8. That's okay, I think the whole thing came through to my email address.

    For what it's worth, I actually broadly agree with you. I wasn't trying to be dismissive with my young whippersnapper remark; just tongue-in-cheek. The older generation surely has legitimate concerns (and you won't find me an apologist for 4e; I haven't and won't be buying it, and wrote an entry about why).

    Where I think the whole argument becomes dangerous is that you have to remember that the generation we call grognards were once ignorant young so-and-sos when it came to the generations before them. What I mean by that is: had D&D come out in the 1930s and its original players were still around, they'd be complaining about all the Leiber and Howard fans like Gygax and Arneson who didn't know their MacDonald from their Dunsany. And had D&D come out in the 1850s the original players would have been complaining about how the Dunsany/MacDonald generation weren't properly up on their Cyrano de Bergerac or their Malory.

    I'm just rambling along here, so I hope you'll get what I mean; I suppose what I'm trying to say is that it's valid to dislike 4e as it stands, but there's nothing intrinsically wrong with it being influenced by MMORPGs, Harry Potter and the LOTR films. The younger generation are just using their most immediate set of cultural references as did Gygax and Arneson.

    Now, that's not to say that they shouldn't try to learn more about the past of the game, fantasy literature in general, and the mythological, because it will enrich their games. It's just to say that their motivations are entirely ordinary.

    I think if I could sum up my "Manifesto" on changing D&D, it would be that there are basically four positions:

    1. The current generation, who don't know much about older editions or the history of the fantasy genre and don't care - they probably came into the game at 3.X and just think the latest edition is cool.
    2. Members of the self-confessedly grognard generation who hate and fear new developments in the game because they aren't in line with the original vision.
    3. People who just like to play D&D and have moved with the times from edition to edition. Maybe they've even been around since the days of OD&D and they're happy with the continuing evolution of the game.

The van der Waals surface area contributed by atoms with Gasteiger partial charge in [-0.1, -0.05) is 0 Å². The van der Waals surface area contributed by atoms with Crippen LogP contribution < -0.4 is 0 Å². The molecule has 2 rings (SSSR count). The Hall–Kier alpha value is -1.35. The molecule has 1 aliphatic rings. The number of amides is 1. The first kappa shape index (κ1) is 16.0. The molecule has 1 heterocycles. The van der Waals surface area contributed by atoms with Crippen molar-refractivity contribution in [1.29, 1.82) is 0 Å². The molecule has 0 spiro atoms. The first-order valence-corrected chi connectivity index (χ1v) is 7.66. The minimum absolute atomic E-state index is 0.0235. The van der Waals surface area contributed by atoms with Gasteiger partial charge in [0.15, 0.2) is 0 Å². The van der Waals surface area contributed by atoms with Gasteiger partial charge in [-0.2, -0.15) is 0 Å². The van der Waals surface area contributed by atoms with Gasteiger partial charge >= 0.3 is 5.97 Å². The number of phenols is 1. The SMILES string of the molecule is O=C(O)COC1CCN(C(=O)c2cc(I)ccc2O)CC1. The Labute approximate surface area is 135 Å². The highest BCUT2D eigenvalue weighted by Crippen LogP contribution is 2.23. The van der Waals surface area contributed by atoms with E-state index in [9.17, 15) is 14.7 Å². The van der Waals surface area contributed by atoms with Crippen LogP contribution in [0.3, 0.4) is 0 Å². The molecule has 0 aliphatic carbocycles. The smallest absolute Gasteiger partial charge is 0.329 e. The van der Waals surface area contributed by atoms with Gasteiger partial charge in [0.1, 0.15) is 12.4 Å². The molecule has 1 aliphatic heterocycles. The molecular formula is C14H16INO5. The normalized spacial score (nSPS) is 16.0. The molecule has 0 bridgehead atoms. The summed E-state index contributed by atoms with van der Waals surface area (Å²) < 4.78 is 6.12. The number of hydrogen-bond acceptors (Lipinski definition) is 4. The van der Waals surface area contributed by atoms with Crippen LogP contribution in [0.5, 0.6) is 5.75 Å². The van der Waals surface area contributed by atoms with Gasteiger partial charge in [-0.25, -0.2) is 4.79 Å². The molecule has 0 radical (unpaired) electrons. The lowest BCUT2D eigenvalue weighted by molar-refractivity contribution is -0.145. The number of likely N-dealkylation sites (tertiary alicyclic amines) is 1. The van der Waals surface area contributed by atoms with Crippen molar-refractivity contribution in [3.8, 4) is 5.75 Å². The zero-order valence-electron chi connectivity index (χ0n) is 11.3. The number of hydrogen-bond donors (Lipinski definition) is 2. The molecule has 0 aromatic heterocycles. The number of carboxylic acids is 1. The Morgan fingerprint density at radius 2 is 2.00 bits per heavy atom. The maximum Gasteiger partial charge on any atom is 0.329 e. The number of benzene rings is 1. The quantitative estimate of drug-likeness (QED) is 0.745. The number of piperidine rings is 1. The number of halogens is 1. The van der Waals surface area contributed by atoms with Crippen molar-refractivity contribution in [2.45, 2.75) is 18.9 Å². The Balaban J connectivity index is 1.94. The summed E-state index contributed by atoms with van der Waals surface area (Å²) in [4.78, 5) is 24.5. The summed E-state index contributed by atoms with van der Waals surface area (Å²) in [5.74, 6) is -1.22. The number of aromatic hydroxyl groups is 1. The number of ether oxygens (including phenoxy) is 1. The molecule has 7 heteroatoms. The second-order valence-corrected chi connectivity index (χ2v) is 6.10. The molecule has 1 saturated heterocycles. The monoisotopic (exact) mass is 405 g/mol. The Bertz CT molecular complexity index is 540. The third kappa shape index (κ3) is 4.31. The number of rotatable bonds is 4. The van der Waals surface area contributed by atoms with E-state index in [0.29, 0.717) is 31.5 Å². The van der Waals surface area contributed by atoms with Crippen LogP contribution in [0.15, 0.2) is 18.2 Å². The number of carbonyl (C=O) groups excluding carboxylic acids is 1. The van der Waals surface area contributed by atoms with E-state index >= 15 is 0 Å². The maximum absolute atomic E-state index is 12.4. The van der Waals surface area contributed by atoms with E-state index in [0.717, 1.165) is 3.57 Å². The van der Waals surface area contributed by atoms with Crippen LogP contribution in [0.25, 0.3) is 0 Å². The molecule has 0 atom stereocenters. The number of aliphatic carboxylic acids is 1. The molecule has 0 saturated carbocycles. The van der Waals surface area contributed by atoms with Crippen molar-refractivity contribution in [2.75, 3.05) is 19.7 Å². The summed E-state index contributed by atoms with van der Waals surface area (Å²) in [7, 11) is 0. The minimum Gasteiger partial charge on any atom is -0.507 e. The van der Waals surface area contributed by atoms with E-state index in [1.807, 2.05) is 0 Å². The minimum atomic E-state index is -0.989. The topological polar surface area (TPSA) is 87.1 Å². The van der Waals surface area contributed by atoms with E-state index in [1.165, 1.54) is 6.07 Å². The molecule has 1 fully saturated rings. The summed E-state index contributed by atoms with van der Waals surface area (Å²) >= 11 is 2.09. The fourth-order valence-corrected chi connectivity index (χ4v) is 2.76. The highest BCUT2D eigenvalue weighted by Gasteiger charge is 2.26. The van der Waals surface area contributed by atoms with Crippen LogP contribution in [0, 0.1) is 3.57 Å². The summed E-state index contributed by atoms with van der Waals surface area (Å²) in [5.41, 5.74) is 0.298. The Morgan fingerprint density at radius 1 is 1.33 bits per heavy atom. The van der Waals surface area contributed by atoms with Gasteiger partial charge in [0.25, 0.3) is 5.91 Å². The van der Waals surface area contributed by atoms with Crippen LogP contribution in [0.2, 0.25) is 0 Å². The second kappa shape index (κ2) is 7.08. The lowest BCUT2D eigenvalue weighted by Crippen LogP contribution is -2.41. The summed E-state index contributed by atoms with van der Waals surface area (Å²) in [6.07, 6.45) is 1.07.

4. People who believe that evolution and change is all well and good, and while they personally don't like the changes, accept that they are in some respect inevitable.

    My position is number 4. I don't like much of what has happened to D&D after it went to WotC. 3rd edition was a big stretch for me and I fell away from it in fear and confusion. 4e is the point at which I get off the D&D bus. I'm okay with that and I wish the bus's occupants well. I just hope they realize for themselves that there are a whole lot of other options out there and that as they grow in the hobby and the game they incorporate something else other than what the WotC designers feed them.

  9. I agree largely with noisms. I came in fairly late (3rd edition), but really it was the earliest I could have reasonable been expected to get into D&D on my own. 3.X remains my favorite edition (I feel that there's more of a unity of design within it than earlier editions), but I greatly appreciate the style of the earlier editions, and often I try to strike a harmony between the philosophies employed therein. I suppose it's a bit tricky to properly explain what I mean in words, but even though mechanically I'm most accustomed to 3.x, I feel that everyone stands to learn a lot from AD&D and OD&D.